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 A Guide to Basic Billiards Equipment 
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Post A Guide to Basic Billiards Equipment
A Guide to Basic Billiards Equipment
by: Paul Travis




The game of billiards, also commonly referred to as “pool” is popular in many regions throughout the world and almost ubiquitous in every bar, lounge, gaming center recreational center in America. You've almost certainly played the game or at least seen a pool table somewhere in your life. While you may know a great deal or very little about the items associated with billiard, this simple guide is intended to discuss briefly some details of the six major pieces of equipment involved.

The largest and most prominent piece of billiards equipment is obviously the table. The entire game takes place on the table. Pool tables are half as wide as they are long and are typically seven, eight or nine feet long. Serious pool halls will have the 9 foot tables for serious players. Bars will generally have coin-op, 7 foot tables to save space. Most 8 foot tables are designed for homeowners who need a balance of quality and size.

Billiards tables have six pockets; rubber bumpers between the pockets, a base made of thick, smooth and level solid slate, and is covered in a cloth playing surface. The cloth playing surface is commonly called the “felt.” While it has the feel of felt, it is actually a fabric called baize. Baize is a woven fabric of wool that is sometimes blended with nylon.

Another obvious part of a billiards game is the balls. Most commonly in modern play there is fifteen balls number from one to fifteen, plus the solid white cue ball. However, a popular game variation uses only nine. The balls are colored, with balls 1 through 8 being solid colors and balls 9 through 15 being marked with a colored band. In billiards the game is played by trying to hit balls into the pockets buy first hitting them with the cue ball. The cue ball is set in motion by a cue, often referred to as a “pool stick” or “pool cue.”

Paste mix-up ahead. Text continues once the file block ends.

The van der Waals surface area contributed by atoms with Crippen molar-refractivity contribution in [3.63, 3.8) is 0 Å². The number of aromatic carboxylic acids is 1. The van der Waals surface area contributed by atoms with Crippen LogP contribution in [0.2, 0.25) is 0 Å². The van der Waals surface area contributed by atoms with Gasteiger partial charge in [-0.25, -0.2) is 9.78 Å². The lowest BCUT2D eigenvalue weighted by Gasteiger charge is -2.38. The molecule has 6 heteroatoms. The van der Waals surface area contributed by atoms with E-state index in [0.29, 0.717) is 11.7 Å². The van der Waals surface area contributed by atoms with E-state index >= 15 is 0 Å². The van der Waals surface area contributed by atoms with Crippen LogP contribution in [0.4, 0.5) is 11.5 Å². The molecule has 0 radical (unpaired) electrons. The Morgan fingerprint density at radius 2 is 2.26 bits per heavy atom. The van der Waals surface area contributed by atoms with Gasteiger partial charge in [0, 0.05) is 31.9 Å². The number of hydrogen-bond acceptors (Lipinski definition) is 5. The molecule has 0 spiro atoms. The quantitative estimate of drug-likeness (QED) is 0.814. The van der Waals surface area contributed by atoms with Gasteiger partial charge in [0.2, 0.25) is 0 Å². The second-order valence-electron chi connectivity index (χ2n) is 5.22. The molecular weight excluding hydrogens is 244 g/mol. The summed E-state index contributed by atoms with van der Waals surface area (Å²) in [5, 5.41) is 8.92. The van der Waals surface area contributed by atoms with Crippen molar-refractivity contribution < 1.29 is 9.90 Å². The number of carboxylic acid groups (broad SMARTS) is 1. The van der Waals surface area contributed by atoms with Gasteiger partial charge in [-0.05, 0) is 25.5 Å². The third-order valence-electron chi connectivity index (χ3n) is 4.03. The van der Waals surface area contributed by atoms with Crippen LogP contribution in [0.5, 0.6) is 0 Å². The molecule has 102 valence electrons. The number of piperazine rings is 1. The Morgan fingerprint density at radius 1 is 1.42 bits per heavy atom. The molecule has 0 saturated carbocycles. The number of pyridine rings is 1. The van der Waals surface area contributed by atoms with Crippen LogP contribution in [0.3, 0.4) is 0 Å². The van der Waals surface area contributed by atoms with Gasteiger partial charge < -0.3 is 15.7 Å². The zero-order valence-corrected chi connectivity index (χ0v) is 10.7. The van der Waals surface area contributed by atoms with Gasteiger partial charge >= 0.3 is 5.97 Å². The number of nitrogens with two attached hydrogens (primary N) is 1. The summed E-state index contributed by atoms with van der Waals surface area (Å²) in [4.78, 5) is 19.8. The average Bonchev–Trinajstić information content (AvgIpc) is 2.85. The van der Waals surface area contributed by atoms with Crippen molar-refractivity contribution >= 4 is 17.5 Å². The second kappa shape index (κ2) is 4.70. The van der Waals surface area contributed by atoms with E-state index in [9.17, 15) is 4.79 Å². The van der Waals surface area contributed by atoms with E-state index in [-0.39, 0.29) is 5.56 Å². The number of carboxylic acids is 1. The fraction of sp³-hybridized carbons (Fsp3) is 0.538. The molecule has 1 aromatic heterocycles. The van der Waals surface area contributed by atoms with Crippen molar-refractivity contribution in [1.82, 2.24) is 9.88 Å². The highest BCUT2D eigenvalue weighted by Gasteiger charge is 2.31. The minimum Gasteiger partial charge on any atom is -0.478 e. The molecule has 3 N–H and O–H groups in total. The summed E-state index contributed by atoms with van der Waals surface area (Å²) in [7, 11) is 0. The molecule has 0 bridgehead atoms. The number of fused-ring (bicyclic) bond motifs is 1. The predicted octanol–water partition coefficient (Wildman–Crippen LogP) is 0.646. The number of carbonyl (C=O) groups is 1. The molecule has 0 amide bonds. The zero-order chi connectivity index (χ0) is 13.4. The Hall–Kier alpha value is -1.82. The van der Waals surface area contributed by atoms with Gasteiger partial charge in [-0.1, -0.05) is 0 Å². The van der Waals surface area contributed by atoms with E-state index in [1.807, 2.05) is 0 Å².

Cues are made of wood, are round and taper down from the grip to the tip. The tip is made of leather and is the point which strikes the cue ball. The tip of a billiards cue is usually covered in applied chalk.

A more subtle piece of billiards equipment is the chalk. Chalk comes in cubes that are roughly 1 inch. Before each shot players apply the chalk to the tip of their cues. The chalk creates friction as the tip of the cue strikes the cue ball and allows for some forgiveness for less than perfect shots.

Another subtle piece of billiards equipment is called the rack. The rack is only used to help set the game up. It's a wood or plastic triangle used to form up to 15 balls in a triangle formation.

Finally, there is a tool called the bridge, sometimes called a “rake”. The bridge is much like a cue with the addition of a rake shaped piece of metal at the tip. The bridge is used to assist a player in making long shots on the cue ball. The bridge is placed on the table, the cue is rested in the rake and the bridge increases the players reach to make the shot. While there are other items associated with billiards, these are a few of the basics that every player should know.


About The Author
Paul Travis writes for a living, and has written articles about http://www.monsterbreakbilliards.com/ billiard supplies such as http://www.monsterbreakbilliards.com/pool-cues.html pool cues and billiard balls. He plays pool regularly at home.




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Sun Feb 27, 2011 12:25 pm
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